by Sarah Idzik
Mark, a 50-year-old Korean adoptee from Chicago, has an impressive display of facial hair: a full moustache and beard, something you don’t see that often on Korean men. (My brother, who, like me, is a Korean adoptee, has tried this before and gotten a woefully undergrown result.) When he was preparing for his first trip back to South Korea, Mark struggled with what to do about his facial hair. In homogenous Korean society, he knew that the beard would be “a big deal.” Should he make life easier and shave it, or stay true to himself and keep it? It was, as it turned out, a profound decision, one that would set the tone for his entire relationship with his birth country. So what did he do?
“I decided to keep my facial hair,” he said, “even though I knew it would be weird.” The result was much as he expected: “They stared at me constantly,” he said. “Everyone assumed I was Japanese.”
Not every adoptee chooses to return to his birth country for a visit, but such trips have become increasingly common in recent years. For many it’s an undeniable rite of passage — one that’s often difficult. Kathleen, a 24-year-old adoptee from upstate New York, described her trip back to Korea as “not a vacation. It feels like work.” Mark said, “It’s an intense experience” no matter how prepared you think you are. The first trip back for an adoptee is so much more than taking an east Asian sabbatical: it’s a point of no return. The decision to brave the journey is a choice to consciously confront the reality of your dual existence: an acknowledgment that despite your thoroughly American upbringing, this completely different world is somehow still tied to you.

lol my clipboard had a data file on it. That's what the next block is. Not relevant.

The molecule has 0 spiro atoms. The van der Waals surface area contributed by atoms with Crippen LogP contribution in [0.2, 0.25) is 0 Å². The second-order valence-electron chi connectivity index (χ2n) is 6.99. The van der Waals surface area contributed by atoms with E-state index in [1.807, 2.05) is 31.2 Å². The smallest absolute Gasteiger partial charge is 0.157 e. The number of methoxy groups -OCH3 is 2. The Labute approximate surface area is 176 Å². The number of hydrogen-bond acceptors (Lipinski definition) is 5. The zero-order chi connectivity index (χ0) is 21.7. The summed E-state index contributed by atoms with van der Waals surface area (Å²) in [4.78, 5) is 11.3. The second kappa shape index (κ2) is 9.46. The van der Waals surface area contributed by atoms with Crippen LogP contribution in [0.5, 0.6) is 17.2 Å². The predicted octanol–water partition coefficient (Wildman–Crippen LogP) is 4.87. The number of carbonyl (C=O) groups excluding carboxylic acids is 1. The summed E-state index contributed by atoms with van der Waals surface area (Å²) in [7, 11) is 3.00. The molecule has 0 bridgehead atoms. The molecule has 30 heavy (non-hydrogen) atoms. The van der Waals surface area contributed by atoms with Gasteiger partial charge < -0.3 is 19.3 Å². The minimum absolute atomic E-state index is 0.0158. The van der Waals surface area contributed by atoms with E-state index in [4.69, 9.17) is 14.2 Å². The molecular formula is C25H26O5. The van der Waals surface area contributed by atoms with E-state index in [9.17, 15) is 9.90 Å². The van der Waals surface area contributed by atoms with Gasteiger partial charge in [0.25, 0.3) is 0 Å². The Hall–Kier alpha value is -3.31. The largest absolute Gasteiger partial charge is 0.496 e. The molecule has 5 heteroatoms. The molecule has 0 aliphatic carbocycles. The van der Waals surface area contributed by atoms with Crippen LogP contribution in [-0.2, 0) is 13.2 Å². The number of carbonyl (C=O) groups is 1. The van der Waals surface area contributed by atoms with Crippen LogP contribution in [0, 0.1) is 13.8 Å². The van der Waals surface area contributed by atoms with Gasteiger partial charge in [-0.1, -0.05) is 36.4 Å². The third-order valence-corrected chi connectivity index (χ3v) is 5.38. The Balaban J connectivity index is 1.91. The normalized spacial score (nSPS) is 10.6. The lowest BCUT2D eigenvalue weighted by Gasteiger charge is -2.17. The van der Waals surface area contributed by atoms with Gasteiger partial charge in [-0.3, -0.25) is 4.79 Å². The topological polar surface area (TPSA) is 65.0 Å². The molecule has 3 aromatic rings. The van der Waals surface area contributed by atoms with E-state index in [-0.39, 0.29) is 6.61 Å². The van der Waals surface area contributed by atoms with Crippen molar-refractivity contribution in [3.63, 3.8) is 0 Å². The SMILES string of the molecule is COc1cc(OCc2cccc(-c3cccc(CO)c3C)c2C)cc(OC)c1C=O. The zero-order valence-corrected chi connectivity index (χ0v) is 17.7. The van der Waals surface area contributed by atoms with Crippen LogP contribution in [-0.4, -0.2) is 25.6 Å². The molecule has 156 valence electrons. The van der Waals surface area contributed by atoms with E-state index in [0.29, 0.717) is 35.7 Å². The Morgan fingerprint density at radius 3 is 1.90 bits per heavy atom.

“I came from this place. I spent the first six months of my life in this country, with these people, in these hospitals, eating this food,” Kathleen said of the realization she had during her trip. Eleana Kim, an aassistant professor of anthropology at the University of Rochester and author of Adopted Territory: Transnational Korean Adoptees and the Politics of Belonging, said that as an adoptee back in Korea for the first time, you often wonder “whether or not the people you’re passing on the street could be your relatives.” It can be, she said, “really destabilizing” to experience such a shock to “a life and an identity that was [previously] not questioned.”
At its best, the trip can help an adoptee piece together parts of a cultural identity that they may have felt was missing. As Caroline, a 24-year-old adoptee who teaches English in Korea, wrote me, it can fill in “a little bit of the hole that I think a lot of adoptees have.” Soo, who is also 24, remembers feeling “a little more mature” after her first trip back. Taken when she was ten years old, the trip gave her “a better understanding of where I came from.”
Paul Kim, who directs programs in Korea, Mongolia and Nepal for the adoption agency Holt International, explained to me that gaining more of an understanding of their birth country is an empowering experience that leads many adoptees to gain “a sense of understanding and pride, and a greater sense of self.” Holt operates Motherland Tours to Korea for adoptees, and Mr. Kim said that adoptees often contact Holt afterwards to ask about other opportunities to return to Korea.
Disconnection And Disillusionment
Cultural misunderstandings are a part of travel, but when you’re an adoptee in your birth country these issues are amplified. Take language. One of the first Korean phrases Heather, an adoptee from Baltimore, learned before her visit was “I don’t speak Korean.” Nobody believed her. And Caroline said that Koreans actually seemed to disapprove of her inability to speak the language.
Then there’s the sensation, sometimes as disconcerting as it is heady, of finding oneself a part of the majority. Ms. Kim described the process as having two stages: first, the relief at finally blending in, followed by the realization that “I can’t communicate with them. As soon as I open my mouth, they know I’m not one of them.”